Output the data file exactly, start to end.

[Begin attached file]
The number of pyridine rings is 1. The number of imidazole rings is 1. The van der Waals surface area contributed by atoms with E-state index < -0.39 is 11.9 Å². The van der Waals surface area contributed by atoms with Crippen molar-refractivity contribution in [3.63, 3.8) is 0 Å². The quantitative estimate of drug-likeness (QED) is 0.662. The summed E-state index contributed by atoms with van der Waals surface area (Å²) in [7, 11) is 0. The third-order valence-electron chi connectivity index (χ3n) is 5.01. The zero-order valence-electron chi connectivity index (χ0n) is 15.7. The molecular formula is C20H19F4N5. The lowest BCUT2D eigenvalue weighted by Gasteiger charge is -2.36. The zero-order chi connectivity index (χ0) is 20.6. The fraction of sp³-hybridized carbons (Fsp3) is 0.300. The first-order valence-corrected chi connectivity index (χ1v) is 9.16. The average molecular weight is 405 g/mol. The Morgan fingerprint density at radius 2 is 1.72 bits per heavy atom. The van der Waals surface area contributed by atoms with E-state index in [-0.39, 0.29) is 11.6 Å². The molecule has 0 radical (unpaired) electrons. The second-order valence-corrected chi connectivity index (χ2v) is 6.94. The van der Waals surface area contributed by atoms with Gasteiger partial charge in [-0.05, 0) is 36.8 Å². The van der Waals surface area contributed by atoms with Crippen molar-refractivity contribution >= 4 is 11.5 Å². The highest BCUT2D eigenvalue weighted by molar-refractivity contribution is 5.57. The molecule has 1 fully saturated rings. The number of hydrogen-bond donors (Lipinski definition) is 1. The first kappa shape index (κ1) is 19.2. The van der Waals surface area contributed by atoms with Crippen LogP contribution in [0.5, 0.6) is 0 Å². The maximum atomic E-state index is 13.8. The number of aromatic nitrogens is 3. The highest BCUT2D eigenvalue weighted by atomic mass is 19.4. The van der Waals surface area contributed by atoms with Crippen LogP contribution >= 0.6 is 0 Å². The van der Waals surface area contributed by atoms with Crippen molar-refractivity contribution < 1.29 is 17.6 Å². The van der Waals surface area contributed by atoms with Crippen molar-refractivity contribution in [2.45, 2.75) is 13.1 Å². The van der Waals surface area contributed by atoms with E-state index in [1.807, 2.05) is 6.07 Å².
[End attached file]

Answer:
The number of pyridine rings is 1. The number of imidazole rings is 1. The van der Waals surface area contributed by atoms with E-state index < -0.39 is 11.9 Å². The van der Waals surface area contributed by atoms with Crippen molar-refractivity contribution in [3.63, 3.8) is 0 Å². The quantitative estimate of drug-likeness (QED) is 0.662. The summed E-state index contributed by atoms with van der Waals surface area (Å²) in [7, 11) is 0. The third-order valence-electron chi connectivity index (χ3n) is 5.01. The zero-order valence-electron chi connectivity index (χ0n) is 15.7. The molecular formula is C20H19F4N5. The lowest BCUT2D eigenvalue weighted by Gasteiger charge is -2.36. The zero-order chi connectivity index (χ0) is 20.6. The fraction of sp³-hybridized carbons (Fsp3) is 0.300. The first-order valence-corrected chi connectivity index (χ1v) is 9.16. The average molecular weight is 405 g/mol. The Morgan fingerprint density at radius 2 is 1.72 bits per heavy atom. The van der Waals surface area contributed by atoms with E-state index in [-0.39, 0.29) is 11.6 Å². The molecule has 0 radical (unpaired) electrons. The second-order valence-corrected chi connectivity index (χ2v) is 6.94. The van der Waals surface area contributed by atoms with Gasteiger partial charge in [-0.05, 0) is 36.8 Å². The van der Waals surface area contributed by atoms with Crippen molar-refractivity contribution >= 4 is 11.5 Å². The highest BCUT2D eigenvalue weighted by molar-refractivity contribution is 5.57. The molecule has 1 fully saturated rings. The number of hydrogen-bond donors (Lipinski definition) is 1. The first kappa shape index (κ1) is 19.2. The van der Waals surface area contributed by atoms with Crippen LogP contribution in [0.5, 0.6) is 0 Å². The maximum atomic E-state index is 13.8. The number of aromatic nitrogens is 3. The highest BCUT2D eigenvalue weighted by atomic mass is 19.4. The van der Waals surface area contributed by atoms with Crippen LogP contribution >= 0.6 is 0 Å². The van der Waals surface area contributed by atoms with Crippen molar-refractivity contribution < 1.29 is 17.6 Å². The van der Waals surface area contributed by atoms with Crippen molar-refractivity contribution in [2.45, 2.75) is 13.1 Å². The van der Waals surface area contributed by atoms with E-state index in [1.807, 2.05) is 6.07 Å².